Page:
A stroke happens when there is poor blood-flow to the brain and cells die because of that. This can cause inability to control one side of the body, lack of understanding speech, dizziness, loss of vision or other sensation on one side of the body. Brain cells stop working if they are starved of oxygen for 60-90 seconds, and the damage can be irreversible if the blockage continues for more than three hours, so any blockage of blood to the brain is potentially fatal.
Since 1990, the number of people dying of stroke has reduced by an average of 10% in the developed countries, and increased by 10% in developing countries.
In some countries, the improvement has been more dramatic. For example, here is a chart of Irish adults aged 30-49, from 2000 to 2015, showing a reduction of 50%:
There are two main kinds of stroke. Ischaemic strokes are caused by reduced blood supply to the brain, and haemorrhagic strokes are caused by lack of blood due to bleeding.
Ischaemic strokes are the most common. They can happen in seconds with very little warning. These strokes are usually caused by a blockage in the blood vessels leading to the brain, either by a clot forming within the vessel itself (thrombosis), or a clot forming elsewhere and being pushed through the vessels until it gets stuck in a vessel supplying the brain (embolism).
Haemorrhagic strokes are caused by bleeding. Cerebral haemorrhages are where the vessels directly supplying blood to the brain are bleeding, causing the brain cells to starve. Subarachnoid haemorrhages are bleeds within the skull itself, but outside the brain. The subarachnoid is the spongy material that acts as a shock absorber for the brain.
The acronym FAST is used to explain how to recognise an incoming stroke – Facial droop, Arm weakness, Speech difficulty, Time to call an ambulance.
Prevention of strokes is difficult because the stroke itself is an end-result with many possible causes. The main prevention method is to keep your blood circulation healthy.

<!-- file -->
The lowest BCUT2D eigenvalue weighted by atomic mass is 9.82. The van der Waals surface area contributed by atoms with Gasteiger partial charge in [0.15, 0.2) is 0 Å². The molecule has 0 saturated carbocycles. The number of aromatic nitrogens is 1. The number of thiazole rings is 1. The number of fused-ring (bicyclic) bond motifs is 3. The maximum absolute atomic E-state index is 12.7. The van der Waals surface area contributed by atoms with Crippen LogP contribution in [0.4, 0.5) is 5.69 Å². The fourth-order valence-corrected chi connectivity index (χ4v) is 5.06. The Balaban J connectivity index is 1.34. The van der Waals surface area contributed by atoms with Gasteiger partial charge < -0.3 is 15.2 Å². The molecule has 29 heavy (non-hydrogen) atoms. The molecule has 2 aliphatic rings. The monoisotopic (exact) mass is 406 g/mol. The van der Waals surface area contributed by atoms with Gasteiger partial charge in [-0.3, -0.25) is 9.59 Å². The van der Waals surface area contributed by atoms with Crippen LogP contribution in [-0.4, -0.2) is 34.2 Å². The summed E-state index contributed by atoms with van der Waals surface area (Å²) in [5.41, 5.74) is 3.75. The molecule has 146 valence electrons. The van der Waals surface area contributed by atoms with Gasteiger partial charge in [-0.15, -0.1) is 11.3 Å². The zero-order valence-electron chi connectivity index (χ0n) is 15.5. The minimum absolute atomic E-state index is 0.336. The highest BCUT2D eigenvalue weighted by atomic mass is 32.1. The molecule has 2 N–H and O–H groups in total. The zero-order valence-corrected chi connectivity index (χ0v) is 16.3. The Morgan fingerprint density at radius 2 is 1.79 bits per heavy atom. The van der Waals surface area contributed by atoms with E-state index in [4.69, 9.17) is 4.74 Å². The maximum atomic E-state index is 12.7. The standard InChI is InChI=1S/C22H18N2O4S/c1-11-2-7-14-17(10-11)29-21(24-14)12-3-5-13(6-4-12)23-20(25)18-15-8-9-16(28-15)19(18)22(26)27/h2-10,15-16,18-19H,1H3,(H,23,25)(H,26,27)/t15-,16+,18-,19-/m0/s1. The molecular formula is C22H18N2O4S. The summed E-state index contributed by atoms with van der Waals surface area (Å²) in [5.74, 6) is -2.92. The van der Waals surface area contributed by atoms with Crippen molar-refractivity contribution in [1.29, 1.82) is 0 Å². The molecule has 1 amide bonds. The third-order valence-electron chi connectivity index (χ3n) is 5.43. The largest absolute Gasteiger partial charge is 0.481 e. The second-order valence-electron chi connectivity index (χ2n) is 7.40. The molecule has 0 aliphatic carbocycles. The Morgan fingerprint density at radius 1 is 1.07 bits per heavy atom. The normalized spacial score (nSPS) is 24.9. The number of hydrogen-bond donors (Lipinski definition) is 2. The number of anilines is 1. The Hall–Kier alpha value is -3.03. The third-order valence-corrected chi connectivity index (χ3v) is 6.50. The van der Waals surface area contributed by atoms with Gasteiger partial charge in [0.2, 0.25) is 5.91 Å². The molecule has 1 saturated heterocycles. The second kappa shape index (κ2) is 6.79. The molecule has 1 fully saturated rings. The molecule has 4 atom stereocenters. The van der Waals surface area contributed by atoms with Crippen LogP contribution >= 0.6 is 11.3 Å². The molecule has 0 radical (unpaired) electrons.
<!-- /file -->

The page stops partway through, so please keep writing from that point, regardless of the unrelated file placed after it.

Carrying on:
Things to avoid: high cholesterol levels, diabetes mellitus, obesity, cigarettes, over-use of alcohol and other drugs, lack of exercise, red meat and generally bad diets.
Having an active lifestyle reduces the chance of stroke by 26%, so if you’re within 30 minutes of your workplace, walk there instead of driving, etc.
35-50% of strokes are in people with high blood pressure. Reducing your pressure by 10mmHg systolic or 5mmHg diastolic reduces your risk by 40%. Keep your pressure below 140/90 if possible.
Diabetes mellitus increases the risk of stroke by up to 300%.
Diet has a large effect on chance as well. The Mediterranean diet reduces the chance of stroke by more than half.
75% of stroke survivors have a work-affecting disability.
About 11% of all deaths are caused by stroke, with more than 66% of them in people over 65 years old. There is a 1 in 20 chance of a person having a stroke before the age of 45.
15% of strokes are caused by untreated atrial fibrillation, where arhythmic pumping in the heart can cause blood clots to form, leading to stroke. You can easily detect (97% accuracy) atrial fibrillation by using a smart watch and an app such as Cardiogram in time to get treatment.